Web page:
If you’re planning to hole up in your apartment this weekend to seek shelter from the SNOWICANE, well, there’s no better time to put on a favorite movie and do some DIY beauty treatments. I’m pretty excited to try this chocolate facial, partly because it’s packed with good-for-your-skin ingredients like cocoa, honey, and coconut oil, but mostly because it’s totally lickable. [Pink Pistachio]
Let’s be honest: sex is not always the softly focused oxytocin bath that Cosmopolitan magazine spreads make it out to be. Sometimes sex is a romp on dirty sheets with a grabby guy who’s got terrible body odor and zero condoms.
But hey, bad sex is still sex. And if you are horny as we are at The Frisky, you’ll take the bull by the horns anyway because you know there’s a way to troubleshoot most any sexual snaffoo. I am not a sex therapist, but I am a woman who’s has wide variety of sex with a decent number of dudes and have encountered all these problems. (For more in-depth sexual troubleshooting, I recommend the kickass sex guide, Guide To Getting It On.)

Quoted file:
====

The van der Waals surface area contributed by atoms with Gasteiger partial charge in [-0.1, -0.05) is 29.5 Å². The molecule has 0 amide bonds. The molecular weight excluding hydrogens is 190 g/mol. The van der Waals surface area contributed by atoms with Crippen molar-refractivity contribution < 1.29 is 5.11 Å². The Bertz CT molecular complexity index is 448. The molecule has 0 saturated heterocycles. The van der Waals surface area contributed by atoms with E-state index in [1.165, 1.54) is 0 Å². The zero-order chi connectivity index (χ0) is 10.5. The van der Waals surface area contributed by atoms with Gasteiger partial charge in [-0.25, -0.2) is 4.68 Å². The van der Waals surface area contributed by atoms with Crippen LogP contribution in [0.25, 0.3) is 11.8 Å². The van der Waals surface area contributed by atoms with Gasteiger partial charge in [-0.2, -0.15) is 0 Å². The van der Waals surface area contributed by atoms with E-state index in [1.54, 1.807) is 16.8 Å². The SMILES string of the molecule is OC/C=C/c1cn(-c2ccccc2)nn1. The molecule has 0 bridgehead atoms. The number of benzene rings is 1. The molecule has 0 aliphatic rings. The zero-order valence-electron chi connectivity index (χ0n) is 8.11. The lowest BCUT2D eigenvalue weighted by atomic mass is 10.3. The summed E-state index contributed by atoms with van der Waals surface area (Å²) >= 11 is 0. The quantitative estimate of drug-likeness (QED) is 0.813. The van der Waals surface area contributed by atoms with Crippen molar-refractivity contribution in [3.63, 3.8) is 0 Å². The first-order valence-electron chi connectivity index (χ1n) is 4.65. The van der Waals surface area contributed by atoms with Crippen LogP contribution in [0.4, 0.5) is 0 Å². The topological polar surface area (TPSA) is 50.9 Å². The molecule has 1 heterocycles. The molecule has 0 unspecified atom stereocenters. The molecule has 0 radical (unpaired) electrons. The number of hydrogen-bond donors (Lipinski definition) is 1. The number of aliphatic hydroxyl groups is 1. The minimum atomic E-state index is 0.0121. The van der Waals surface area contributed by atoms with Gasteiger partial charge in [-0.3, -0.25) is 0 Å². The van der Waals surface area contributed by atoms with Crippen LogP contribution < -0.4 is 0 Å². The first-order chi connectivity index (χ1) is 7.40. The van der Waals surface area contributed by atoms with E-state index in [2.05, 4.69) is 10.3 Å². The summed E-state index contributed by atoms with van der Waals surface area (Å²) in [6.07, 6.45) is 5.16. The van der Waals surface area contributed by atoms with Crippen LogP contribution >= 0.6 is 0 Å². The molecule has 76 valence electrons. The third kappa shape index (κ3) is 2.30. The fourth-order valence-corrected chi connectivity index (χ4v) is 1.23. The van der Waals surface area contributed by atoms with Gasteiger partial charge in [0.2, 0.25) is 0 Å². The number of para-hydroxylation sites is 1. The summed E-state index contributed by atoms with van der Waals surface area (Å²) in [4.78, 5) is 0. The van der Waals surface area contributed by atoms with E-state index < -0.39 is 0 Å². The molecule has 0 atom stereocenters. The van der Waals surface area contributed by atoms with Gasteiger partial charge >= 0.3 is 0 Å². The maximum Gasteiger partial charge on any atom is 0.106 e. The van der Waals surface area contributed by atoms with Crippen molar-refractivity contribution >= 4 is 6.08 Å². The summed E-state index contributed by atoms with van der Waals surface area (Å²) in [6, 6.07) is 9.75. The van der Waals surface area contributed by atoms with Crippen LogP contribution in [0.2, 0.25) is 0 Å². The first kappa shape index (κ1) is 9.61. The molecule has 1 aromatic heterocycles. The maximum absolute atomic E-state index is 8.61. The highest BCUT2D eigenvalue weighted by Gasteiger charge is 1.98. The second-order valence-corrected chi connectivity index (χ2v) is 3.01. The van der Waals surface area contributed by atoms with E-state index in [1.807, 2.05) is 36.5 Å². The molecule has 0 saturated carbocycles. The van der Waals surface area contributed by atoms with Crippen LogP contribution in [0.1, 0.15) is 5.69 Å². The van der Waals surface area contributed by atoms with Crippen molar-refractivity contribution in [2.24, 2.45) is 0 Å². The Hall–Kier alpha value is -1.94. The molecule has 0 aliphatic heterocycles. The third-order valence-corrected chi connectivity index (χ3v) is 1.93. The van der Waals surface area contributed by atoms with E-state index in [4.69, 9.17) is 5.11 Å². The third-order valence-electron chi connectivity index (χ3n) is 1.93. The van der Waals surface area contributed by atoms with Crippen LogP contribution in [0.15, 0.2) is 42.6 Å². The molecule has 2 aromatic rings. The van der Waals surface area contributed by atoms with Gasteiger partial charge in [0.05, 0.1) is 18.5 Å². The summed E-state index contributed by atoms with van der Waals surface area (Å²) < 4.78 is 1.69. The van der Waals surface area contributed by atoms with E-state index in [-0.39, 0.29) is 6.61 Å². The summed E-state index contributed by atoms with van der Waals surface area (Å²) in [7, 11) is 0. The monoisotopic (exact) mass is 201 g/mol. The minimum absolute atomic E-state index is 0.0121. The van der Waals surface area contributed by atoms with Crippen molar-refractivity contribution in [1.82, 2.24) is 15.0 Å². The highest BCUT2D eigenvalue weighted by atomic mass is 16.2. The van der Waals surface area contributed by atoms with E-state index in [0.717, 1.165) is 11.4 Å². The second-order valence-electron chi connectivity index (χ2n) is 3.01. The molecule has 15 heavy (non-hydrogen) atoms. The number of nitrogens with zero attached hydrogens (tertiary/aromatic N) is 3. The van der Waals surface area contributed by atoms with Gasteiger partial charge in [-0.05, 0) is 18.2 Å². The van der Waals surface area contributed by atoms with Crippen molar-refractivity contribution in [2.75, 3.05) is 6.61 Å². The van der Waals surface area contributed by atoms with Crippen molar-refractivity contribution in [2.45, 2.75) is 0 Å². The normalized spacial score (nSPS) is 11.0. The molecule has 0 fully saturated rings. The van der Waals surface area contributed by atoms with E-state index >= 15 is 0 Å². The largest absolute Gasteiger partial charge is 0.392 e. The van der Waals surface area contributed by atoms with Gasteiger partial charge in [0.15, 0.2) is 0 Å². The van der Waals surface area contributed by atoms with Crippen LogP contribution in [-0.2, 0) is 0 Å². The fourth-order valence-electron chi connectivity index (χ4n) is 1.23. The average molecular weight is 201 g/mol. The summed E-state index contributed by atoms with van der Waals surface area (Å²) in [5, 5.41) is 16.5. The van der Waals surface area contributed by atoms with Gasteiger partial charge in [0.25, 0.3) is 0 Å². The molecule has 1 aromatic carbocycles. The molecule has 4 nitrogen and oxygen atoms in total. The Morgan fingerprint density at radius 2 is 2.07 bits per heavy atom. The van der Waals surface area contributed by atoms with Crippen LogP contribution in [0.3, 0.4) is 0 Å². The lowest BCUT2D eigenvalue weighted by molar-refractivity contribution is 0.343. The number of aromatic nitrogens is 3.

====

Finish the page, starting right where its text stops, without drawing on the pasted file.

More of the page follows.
After the jump, a thorough, honest (and heteronormative, cause I’m a straight lady who sleeps with dudes) guide to troubleshooting bad sex.
Keep reading »
A recent essay about “facials” really got me thinking. Why is it that the act of ejaculating on a woman’s face is called a “facial”? Is semen an astringent? It seems to me that the act could be called something manlier, like “spackling,” or more … inviting? Women love cupcakes. Why not call the sex act “frosting”?